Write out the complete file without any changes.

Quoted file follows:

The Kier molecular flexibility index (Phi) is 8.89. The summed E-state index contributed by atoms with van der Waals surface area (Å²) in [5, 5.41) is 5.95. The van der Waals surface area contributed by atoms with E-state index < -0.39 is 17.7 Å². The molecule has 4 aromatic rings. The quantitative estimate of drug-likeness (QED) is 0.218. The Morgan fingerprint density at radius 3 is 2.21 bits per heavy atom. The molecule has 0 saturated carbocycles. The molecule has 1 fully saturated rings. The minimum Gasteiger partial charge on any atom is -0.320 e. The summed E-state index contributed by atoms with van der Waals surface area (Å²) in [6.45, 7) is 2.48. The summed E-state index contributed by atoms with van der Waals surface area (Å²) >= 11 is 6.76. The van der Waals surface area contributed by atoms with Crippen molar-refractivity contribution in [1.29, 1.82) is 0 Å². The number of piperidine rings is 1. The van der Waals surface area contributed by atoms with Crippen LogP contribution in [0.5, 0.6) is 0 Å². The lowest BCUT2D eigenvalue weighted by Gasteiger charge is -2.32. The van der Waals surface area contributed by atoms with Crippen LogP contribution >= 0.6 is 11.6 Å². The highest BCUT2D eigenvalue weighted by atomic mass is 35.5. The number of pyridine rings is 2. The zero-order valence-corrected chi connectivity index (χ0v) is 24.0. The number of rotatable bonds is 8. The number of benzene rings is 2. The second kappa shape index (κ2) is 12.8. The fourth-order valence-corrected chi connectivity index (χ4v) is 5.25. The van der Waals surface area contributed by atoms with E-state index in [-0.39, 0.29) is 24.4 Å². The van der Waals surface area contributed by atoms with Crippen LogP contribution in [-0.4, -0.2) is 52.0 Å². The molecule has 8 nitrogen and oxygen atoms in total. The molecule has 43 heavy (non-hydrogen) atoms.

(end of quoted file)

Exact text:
The Kier molecular flexibility index (Phi) is 8.89. The summed E-state index contributed by atoms with van der Waals surface area (Å²) in [5, 5.41) is 5.95. The van der Waals surface area contributed by atoms with E-state index < -0.39 is 17.7 Å². The molecule has 4 aromatic rings. The quantitative estimate of drug-likeness (QED) is 0.218. The Morgan fingerprint density at radius 3 is 2.21 bits per heavy atom. The molecule has 0 saturated carbocycles. The molecule has 1 fully saturated rings. The minimum Gasteiger partial charge on any atom is -0.320 e. The summed E-state index contributed by atoms with van der Waals surface area (Å²) in [6.45, 7) is 2.48. The summed E-state index contributed by atoms with van der Waals surface area (Å²) >= 11 is 6.76. The van der Waals surface area contributed by atoms with Crippen molar-refractivity contribution in [1.29, 1.82) is 0 Å². The number of piperidine rings is 1. The van der Waals surface area contributed by atoms with Crippen LogP contribution in [0.5, 0.6) is 0 Å². The lowest BCUT2D eigenvalue weighted by Gasteiger charge is -2.32. The van der Waals surface area contributed by atoms with Crippen LogP contribution >= 0.6 is 11.6 Å². The highest BCUT2D eigenvalue weighted by atomic mass is 35.5. The number of pyridine rings is 2. The zero-order valence-corrected chi connectivity index (χ0v) is 24.0. The number of rotatable bonds is 8. The number of benzene rings is 2. The second kappa shape index (κ2) is 12.8. The fourth-order valence-corrected chi connectivity index (χ4v) is 5.25. The van der Waals surface area contributed by atoms with E-state index in [-0.39, 0.29) is 24.4 Å². The van der Waals surface area contributed by atoms with Crippen LogP contribution in [-0.4, -0.2) is 52.0 Å². The molecule has 8 nitrogen and oxygen atoms in total. The molecule has 43 heavy (non-hydrogen) atoms.